Ex-Barclays CEO Varley Worried That Dalai Lama Would Ruin Deal


(Bloomberg) -- Former Barclays Plc head John Varley was worried the Dalai Lama would ruin his search for outside investors to prevent the bank from being forced to take a U.K. government bailout during the 2008 credit crunch.

The chief executive officer, on trial on fraud charges with three former co-workers in London, was overseeing efforts to reach out to global funds to put money into his bank. He expressed concerns that then U.K. Prime Minister Gordon Brown’s meeting with the Dalai Lama would lead to difficulties with the Chinese and the country’s development bank, the CDB.

“I can’t gauge whether the Chinese (not so much CDB as their political bosses) will take the opportunity of playing hardball too because of their anger at the Brown-Dalai Lama meeting,” Varley wrote to then-Chairman Marcus Agius two days after Brown’s meeting with the exiled Tibetan leader.

Ex-Barclays CEO Varley Worried That Dalai Lama Would Ruin Deal

Varley and his ex-colleagues are accused of allegedly agreeing to pay Qatari companies 322 million pounds ($420 million) in secret fees. Prosecutors allege that the men used two “sham” advisory services agreements, known as ASAs, to induce the Qataris to invest 4 billion pounds in Barclays during the 2008 financial crisis and thus help it avoid a U.K. government bailout.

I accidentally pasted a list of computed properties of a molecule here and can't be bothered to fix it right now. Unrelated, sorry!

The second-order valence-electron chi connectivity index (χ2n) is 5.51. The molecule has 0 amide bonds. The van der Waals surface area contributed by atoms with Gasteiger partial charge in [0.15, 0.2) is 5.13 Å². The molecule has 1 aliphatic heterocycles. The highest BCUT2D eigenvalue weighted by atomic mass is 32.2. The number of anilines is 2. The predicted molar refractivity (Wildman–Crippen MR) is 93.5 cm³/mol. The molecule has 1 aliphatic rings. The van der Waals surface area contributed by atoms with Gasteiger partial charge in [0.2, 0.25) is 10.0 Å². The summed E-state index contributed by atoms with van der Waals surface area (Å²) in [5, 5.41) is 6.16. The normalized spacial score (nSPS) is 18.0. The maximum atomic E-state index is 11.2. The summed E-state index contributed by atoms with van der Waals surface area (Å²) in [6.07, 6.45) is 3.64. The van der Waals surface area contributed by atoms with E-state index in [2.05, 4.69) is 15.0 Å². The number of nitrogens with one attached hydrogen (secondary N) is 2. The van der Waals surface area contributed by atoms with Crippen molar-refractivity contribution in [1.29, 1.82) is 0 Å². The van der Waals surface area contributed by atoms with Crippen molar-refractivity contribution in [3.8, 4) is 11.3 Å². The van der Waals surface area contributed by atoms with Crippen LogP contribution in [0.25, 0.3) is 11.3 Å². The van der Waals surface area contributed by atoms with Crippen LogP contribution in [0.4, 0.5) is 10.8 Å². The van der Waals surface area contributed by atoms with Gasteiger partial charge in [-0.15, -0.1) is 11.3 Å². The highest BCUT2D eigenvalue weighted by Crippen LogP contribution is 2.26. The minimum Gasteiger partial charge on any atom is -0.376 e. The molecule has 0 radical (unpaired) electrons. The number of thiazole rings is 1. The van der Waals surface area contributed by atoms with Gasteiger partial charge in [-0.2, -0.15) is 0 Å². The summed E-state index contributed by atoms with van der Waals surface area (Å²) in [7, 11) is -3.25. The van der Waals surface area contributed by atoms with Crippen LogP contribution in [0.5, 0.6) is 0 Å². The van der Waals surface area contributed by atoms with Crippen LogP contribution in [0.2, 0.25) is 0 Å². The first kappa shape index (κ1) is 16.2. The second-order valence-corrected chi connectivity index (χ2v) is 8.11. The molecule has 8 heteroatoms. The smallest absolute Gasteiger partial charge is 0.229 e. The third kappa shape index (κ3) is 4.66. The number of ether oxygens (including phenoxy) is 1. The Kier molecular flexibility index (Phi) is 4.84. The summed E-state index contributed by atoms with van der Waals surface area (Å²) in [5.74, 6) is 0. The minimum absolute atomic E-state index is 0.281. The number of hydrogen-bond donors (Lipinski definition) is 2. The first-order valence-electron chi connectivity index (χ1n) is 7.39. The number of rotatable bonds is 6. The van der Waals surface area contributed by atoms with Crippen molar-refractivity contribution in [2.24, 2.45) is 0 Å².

A prosecutor for the Serious Fraud Office, Ed Brown, presented a series of emails and recordings of phone calls to the jury Friday that detailed internal deliberations in May and June 2008. The executives described their counterparts playing “hardball” in negotiations over particulars of the deal.


One of Varley’s executives searching for funds said he didn’t want to appear too anxious about securing money from potential Qatari investors, according to an email presented at trial Friday.

“Talking to Hussain today I have left time vague as not desperate!!!!,” Roger Jenkins, the bank’s former Middle East head wrote in an email in May of 2008.

Varley, Jenkins and the other defendants have pleaded not guilty. Agius hasn’t been accused of wrongdoing.

Varley and Jenkins are charged with two fraud counts, relating to ASAs signed in June and October 2008. The other two defendants -- ex-wealth and investment head Tom Kalaris, and Richard Boath, who was then the European head of the financial institutions group -- are only charged in connection with the first deal.

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